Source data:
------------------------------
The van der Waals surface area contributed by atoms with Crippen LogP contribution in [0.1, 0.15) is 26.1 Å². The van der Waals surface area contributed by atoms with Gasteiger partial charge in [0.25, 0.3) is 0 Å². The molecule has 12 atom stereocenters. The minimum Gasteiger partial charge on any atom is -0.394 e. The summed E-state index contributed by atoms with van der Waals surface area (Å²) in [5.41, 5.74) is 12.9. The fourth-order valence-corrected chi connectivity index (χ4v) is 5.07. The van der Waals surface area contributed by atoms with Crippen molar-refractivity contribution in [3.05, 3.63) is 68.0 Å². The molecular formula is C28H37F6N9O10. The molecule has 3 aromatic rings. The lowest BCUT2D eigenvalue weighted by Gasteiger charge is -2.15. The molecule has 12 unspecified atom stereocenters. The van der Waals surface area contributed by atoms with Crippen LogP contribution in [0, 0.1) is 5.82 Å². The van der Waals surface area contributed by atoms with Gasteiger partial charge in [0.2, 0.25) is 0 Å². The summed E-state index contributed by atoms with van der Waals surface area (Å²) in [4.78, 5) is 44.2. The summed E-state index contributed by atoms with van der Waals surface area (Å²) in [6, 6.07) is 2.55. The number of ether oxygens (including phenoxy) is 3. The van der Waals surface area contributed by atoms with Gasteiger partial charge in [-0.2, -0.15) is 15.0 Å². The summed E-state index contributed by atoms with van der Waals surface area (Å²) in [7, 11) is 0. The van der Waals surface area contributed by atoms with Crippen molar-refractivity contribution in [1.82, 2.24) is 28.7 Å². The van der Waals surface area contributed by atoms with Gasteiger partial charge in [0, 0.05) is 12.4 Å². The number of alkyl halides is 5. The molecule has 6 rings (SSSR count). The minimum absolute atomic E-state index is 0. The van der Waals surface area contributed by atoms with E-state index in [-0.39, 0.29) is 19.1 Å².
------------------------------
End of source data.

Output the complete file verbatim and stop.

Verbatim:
The van der Waals surface area contributed by atoms with Crippen LogP contribution in [0.1, 0.15) is 26.1 Å². The van der Waals surface area contributed by atoms with Gasteiger partial charge in [0.25, 0.3) is 0 Å². The molecule has 12 atom stereocenters. The minimum Gasteiger partial charge on any atom is -0.394 e. The summed E-state index contributed by atoms with van der Waals surface area (Å²) in [5.41, 5.74) is 12.9. The fourth-order valence-corrected chi connectivity index (χ4v) is 5.07. The van der Waals surface area contributed by atoms with Crippen molar-refractivity contribution in [3.05, 3.63) is 68.0 Å². The molecular formula is C28H37F6N9O10. The molecule has 3 aromatic rings. The lowest BCUT2D eigenvalue weighted by Gasteiger charge is -2.15. The molecule has 12 unspecified atom stereocenters. The van der Waals surface area contributed by atoms with Crippen LogP contribution in [0, 0.1) is 5.82 Å². The van der Waals surface area contributed by atoms with Gasteiger partial charge in [0.2, 0.25) is 0 Å². The summed E-state index contributed by atoms with van der Waals surface area (Å²) in [4.78, 5) is 44.2. The summed E-state index contributed by atoms with van der Waals surface area (Å²) in [6, 6.07) is 2.55. The number of ether oxygens (including phenoxy) is 3. The van der Waals surface area contributed by atoms with Gasteiger partial charge in [-0.2, -0.15) is 15.0 Å². The summed E-state index contributed by atoms with van der Waals surface area (Å²) in [7, 11) is 0. The van der Waals surface area contributed by atoms with Crippen molar-refractivity contribution in [1.82, 2.24) is 28.7 Å². The van der Waals surface area contributed by atoms with Gasteiger partial charge in [0, 0.05) is 12.4 Å². The number of alkyl halides is 5. The molecule has 6 rings (SSSR count). The minimum absolute atomic E-state index is 0. The van der Waals surface area contributed by atoms with E-state index in [-0.39, 0.29) is 19.1 Å².